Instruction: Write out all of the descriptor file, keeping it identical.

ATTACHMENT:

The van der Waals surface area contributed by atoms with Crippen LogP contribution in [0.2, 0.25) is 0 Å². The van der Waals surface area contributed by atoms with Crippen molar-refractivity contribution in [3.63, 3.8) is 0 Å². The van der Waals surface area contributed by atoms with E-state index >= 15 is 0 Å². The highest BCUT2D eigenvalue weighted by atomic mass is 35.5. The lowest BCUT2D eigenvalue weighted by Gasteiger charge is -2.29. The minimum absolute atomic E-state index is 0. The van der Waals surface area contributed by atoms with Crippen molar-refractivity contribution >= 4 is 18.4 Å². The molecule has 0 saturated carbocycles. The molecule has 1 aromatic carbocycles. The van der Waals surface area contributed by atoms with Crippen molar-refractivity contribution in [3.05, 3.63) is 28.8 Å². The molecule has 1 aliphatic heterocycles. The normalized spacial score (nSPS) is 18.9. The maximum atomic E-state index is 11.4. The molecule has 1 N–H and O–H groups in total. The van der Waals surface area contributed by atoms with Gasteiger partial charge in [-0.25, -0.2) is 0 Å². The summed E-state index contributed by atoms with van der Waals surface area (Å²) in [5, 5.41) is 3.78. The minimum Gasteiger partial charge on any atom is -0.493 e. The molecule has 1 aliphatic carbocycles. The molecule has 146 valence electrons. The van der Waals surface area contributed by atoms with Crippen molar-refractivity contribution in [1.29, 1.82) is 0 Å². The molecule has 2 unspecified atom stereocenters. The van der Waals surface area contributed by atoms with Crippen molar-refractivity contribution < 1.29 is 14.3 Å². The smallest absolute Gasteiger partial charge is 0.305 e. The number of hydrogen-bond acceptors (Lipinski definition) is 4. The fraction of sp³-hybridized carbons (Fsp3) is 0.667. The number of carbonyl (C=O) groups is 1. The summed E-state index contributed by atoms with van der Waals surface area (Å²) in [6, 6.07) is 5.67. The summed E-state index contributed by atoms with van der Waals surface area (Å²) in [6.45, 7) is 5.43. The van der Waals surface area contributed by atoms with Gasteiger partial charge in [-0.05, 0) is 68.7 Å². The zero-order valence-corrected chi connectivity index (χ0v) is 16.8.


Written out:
The van der Waals surface area contributed by atoms with Crippen LogP contribution in [0.2, 0.25) is 0 Å². The van der Waals surface area contributed by atoms with Crippen molar-refractivity contribution in [3.63, 3.8) is 0 Å². The van der Waals surface area contributed by atoms with E-state index >= 15 is 0 Å². The highest BCUT2D eigenvalue weighted by atomic mass is 35.5. The lowest BCUT2D eigenvalue weighted by Gasteiger charge is -2.29. The minimum absolute atomic E-state index is 0. The van der Waals surface area contributed by atoms with Crippen molar-refractivity contribution >= 4 is 18.4 Å². The molecule has 0 saturated carbocycles. The molecule has 1 aromatic carbocycles. The van der Waals surface area contributed by atoms with Crippen molar-refractivity contribution in [3.05, 3.63) is 28.8 Å². The molecule has 1 aliphatic heterocycles. The normalized spacial score (nSPS) is 18.9. The maximum atomic E-state index is 11.4. The molecule has 1 N–H and O–H groups in total. The van der Waals surface area contributed by atoms with Gasteiger partial charge in [-0.25, -0.2) is 0 Å². The summed E-state index contributed by atoms with van der Waals surface area (Å²) in [5, 5.41) is 3.78. The minimum Gasteiger partial charge on any atom is -0.493 e. The molecule has 1 aliphatic carbocycles. The molecule has 146 valence electrons. The van der Waals surface area contributed by atoms with Crippen molar-refractivity contribution in [1.29, 1.82) is 0 Å². The molecule has 2 unspecified atom stereocenters. The van der Waals surface area contributed by atoms with Crippen molar-refractivity contribution < 1.29 is 14.3 Å². The smallest absolute Gasteiger partial charge is 0.305 e. The number of hydrogen-bond acceptors (Lipinski definition) is 4. The fraction of sp³-hybridized carbons (Fsp3) is 0.667. The number of carbonyl (C=O) groups is 1. The summed E-state index contributed by atoms with van der Waals surface area (Å²) in [6, 6.07) is 5.67. The summed E-state index contributed by atoms with van der Waals surface area (Å²) in [6.45, 7) is 5.43. The van der Waals surface area contributed by atoms with Gasteiger partial charge in [-0.05, 0) is 68.7 Å². The zero-order valence-corrected chi connectivity index (χ0v) is 16.8.